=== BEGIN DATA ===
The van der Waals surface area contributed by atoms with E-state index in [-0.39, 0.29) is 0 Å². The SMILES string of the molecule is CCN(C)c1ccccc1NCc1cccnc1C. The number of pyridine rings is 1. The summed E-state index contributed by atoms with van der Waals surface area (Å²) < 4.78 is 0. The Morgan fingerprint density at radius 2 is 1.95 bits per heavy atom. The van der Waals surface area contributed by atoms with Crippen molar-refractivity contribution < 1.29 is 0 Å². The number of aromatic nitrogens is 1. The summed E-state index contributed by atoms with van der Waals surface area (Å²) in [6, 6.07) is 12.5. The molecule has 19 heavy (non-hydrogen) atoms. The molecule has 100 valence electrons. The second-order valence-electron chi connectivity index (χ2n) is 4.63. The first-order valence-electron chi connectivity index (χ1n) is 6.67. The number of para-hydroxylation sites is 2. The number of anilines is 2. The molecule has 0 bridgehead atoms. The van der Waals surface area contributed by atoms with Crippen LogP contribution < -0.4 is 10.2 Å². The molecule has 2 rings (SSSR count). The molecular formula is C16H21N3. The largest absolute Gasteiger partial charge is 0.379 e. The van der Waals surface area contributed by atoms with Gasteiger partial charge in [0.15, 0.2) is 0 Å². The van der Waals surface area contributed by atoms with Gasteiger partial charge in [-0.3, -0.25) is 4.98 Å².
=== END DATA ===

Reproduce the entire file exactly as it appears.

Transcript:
The van der Waals surface area contributed by atoms with E-state index in [-0.39, 0.29) is 0 Å². The SMILES string of the molecule is CCN(C)c1ccccc1NCc1cccnc1C. The number of pyridine rings is 1. The summed E-state index contributed by atoms with van der Waals surface area (Å²) < 4.78 is 0. The Morgan fingerprint density at radius 2 is 1.95 bits per heavy atom. The van der Waals surface area contributed by atoms with Crippen molar-refractivity contribution < 1.29 is 0 Å². The number of aromatic nitrogens is 1. The summed E-state index contributed by atoms with van der Waals surface area (Å²) in [6, 6.07) is 12.5. The molecule has 19 heavy (non-hydrogen) atoms. The molecule has 100 valence electrons. The second-order valence-electron chi connectivity index (χ2n) is 4.63. The first-order valence-electron chi connectivity index (χ1n) is 6.67. The number of para-hydroxylation sites is 2. The number of anilines is 2. The molecule has 0 bridgehead atoms. The van der Waals surface area contributed by atoms with Crippen LogP contribution < -0.4 is 10.2 Å². The molecule has 2 rings (SSSR count). The molecular formula is C16H21N3. The largest absolute Gasteiger partial charge is 0.379 e. The van der Waals surface area contributed by atoms with Gasteiger partial charge in [0.15, 0.2) is 0 Å². The van der Waals surface area contributed by atoms with Gasteiger partial charge in [-0.3, -0.25) is 4.98 Å².